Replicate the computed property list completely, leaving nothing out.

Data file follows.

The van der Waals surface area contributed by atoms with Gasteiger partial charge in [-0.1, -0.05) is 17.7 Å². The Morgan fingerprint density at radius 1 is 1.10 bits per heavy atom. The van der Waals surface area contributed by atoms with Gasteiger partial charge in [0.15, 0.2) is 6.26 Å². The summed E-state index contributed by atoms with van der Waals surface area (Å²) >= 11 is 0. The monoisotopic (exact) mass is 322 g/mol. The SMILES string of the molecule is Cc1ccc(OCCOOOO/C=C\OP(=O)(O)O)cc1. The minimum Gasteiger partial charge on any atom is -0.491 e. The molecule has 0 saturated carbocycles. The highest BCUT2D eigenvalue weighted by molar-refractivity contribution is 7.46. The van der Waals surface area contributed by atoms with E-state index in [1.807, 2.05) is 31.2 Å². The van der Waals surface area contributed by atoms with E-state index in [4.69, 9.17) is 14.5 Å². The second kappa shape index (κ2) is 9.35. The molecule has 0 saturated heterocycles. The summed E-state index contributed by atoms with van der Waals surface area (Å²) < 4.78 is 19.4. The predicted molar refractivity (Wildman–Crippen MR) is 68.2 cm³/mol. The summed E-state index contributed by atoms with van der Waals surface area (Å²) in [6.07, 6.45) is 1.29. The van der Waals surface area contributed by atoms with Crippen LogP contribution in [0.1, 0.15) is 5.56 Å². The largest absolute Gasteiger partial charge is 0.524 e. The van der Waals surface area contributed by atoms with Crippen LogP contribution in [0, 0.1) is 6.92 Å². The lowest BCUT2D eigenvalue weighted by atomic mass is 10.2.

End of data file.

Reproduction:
The van der Waals surface area contributed by atoms with Gasteiger partial charge in [-0.1, -0.05) is 17.7 Å². The Morgan fingerprint density at radius 1 is 1.10 bits per heavy atom. The van der Waals surface area contributed by atoms with Gasteiger partial charge in [0.15, 0.2) is 6.26 Å². The summed E-state index contributed by atoms with van der Waals surface area (Å²) >= 11 is 0. The monoisotopic (exact) mass is 322 g/mol. The SMILES string of the molecule is Cc1ccc(OCCOOOO/C=C\OP(=O)(O)O)cc1. The minimum Gasteiger partial charge on any atom is -0.491 e. The molecule has 0 saturated carbocycles. The highest BCUT2D eigenvalue weighted by molar-refractivity contribution is 7.46. The van der Waals surface area contributed by atoms with E-state index in [1.807, 2.05) is 31.2 Å². The van der Waals surface area contributed by atoms with E-state index in [4.69, 9.17) is 14.5 Å². The second kappa shape index (κ2) is 9.35. The molecule has 0 saturated heterocycles. The summed E-state index contributed by atoms with van der Waals surface area (Å²) < 4.78 is 19.4. The predicted molar refractivity (Wildman–Crippen MR) is 68.2 cm³/mol. The summed E-state index contributed by atoms with van der Waals surface area (Å²) in [6.07, 6.45) is 1.29. The van der Waals surface area contributed by atoms with Crippen LogP contribution in [0.1, 0.15) is 5.56 Å². The largest absolute Gasteiger partial charge is 0.524 e. The van der Waals surface area contributed by atoms with Crippen LogP contribution in [0, 0.1) is 6.92 Å². The lowest BCUT2D eigenvalue weighted by atomic mass is 10.2.